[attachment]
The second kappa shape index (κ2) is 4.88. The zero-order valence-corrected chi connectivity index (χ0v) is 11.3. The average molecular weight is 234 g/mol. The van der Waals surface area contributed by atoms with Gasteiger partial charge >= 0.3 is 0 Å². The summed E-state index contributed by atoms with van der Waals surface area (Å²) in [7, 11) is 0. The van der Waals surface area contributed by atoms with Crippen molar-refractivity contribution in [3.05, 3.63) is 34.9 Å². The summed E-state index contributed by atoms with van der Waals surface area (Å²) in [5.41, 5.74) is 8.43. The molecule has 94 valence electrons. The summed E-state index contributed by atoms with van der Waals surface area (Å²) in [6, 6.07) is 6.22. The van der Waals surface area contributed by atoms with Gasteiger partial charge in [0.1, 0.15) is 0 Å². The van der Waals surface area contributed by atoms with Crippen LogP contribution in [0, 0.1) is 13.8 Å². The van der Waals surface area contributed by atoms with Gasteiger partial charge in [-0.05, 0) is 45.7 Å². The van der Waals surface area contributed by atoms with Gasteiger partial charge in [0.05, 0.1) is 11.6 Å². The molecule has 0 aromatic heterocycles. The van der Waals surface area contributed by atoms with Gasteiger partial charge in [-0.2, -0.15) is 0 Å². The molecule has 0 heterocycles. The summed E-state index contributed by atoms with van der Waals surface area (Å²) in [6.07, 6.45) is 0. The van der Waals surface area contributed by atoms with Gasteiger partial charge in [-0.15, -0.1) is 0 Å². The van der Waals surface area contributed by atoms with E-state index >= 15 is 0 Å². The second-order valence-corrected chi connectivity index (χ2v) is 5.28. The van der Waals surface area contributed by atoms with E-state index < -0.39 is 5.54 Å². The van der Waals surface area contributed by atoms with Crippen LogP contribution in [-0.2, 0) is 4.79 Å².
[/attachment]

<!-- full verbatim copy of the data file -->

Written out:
The second kappa shape index (κ2) is 4.88. The zero-order valence-corrected chi connectivity index (χ0v) is 11.3. The average molecular weight is 234 g/mol. The van der Waals surface area contributed by atoms with Gasteiger partial charge >= 0.3 is 0 Å². The summed E-state index contributed by atoms with van der Waals surface area (Å²) in [7, 11) is 0. The van der Waals surface area contributed by atoms with Crippen molar-refractivity contribution in [3.05, 3.63) is 34.9 Å². The summed E-state index contributed by atoms with van der Waals surface area (Å²) in [5.41, 5.74) is 8.43. The molecule has 94 valence electrons. The summed E-state index contributed by atoms with van der Waals surface area (Å²) in [6, 6.07) is 6.22. The van der Waals surface area contributed by atoms with Gasteiger partial charge in [0.1, 0.15) is 0 Å². The van der Waals surface area contributed by atoms with Crippen LogP contribution in [0, 0.1) is 13.8 Å². The van der Waals surface area contributed by atoms with Gasteiger partial charge in [-0.05, 0) is 45.7 Å². The van der Waals surface area contributed by atoms with Gasteiger partial charge in [0.05, 0.1) is 11.6 Å². The molecule has 0 aromatic heterocycles. The van der Waals surface area contributed by atoms with Gasteiger partial charge in [-0.2, -0.15) is 0 Å². The molecule has 0 heterocycles. The summed E-state index contributed by atoms with van der Waals surface area (Å²) in [6.07, 6.45) is 0. The van der Waals surface area contributed by atoms with Gasteiger partial charge in [-0.15, -0.1) is 0 Å². The van der Waals surface area contributed by atoms with E-state index >= 15 is 0 Å². The second-order valence-corrected chi connectivity index (χ2v) is 5.28. The van der Waals surface area contributed by atoms with E-state index < -0.39 is 5.54 Å². The van der Waals surface area contributed by atoms with Crippen LogP contribution in [-0.2, 0) is 4.79 Å².